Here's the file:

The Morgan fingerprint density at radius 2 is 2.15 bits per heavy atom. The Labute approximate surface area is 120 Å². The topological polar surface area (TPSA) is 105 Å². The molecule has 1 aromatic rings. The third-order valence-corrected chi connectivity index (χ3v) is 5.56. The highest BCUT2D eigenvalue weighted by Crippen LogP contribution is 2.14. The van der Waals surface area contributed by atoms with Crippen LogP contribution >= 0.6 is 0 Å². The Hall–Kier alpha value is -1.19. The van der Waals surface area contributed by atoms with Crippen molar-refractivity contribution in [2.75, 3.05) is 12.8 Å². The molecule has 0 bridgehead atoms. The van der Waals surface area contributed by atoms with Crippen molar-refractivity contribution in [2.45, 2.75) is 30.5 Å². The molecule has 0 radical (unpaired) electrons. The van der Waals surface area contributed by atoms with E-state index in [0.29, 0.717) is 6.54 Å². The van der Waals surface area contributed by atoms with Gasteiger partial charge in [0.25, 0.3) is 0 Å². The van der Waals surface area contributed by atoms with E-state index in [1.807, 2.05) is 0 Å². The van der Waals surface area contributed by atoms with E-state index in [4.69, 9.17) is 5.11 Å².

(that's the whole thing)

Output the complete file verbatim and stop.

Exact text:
The Morgan fingerprint density at radius 2 is 2.15 bits per heavy atom. The Labute approximate surface area is 120 Å². The topological polar surface area (TPSA) is 105 Å². The molecule has 1 aromatic rings. The third-order valence-corrected chi connectivity index (χ3v) is 5.56. The highest BCUT2D eigenvalue weighted by Crippen LogP contribution is 2.14. The van der Waals surface area contributed by atoms with Crippen LogP contribution >= 0.6 is 0 Å². The Hall–Kier alpha value is -1.19. The van der Waals surface area contributed by atoms with Crippen molar-refractivity contribution in [2.75, 3.05) is 12.8 Å². The molecule has 0 bridgehead atoms. The van der Waals surface area contributed by atoms with Crippen molar-refractivity contribution in [2.45, 2.75) is 30.5 Å². The molecule has 0 radical (unpaired) electrons. The van der Waals surface area contributed by atoms with E-state index in [0.29, 0.717) is 6.54 Å². The van der Waals surface area contributed by atoms with Gasteiger partial charge in [0.25, 0.3) is 0 Å². The van der Waals surface area contributed by atoms with E-state index in [1.807, 2.05) is 0 Å². The van der Waals surface area contributed by atoms with E-state index in [4.69, 9.17) is 5.11 Å².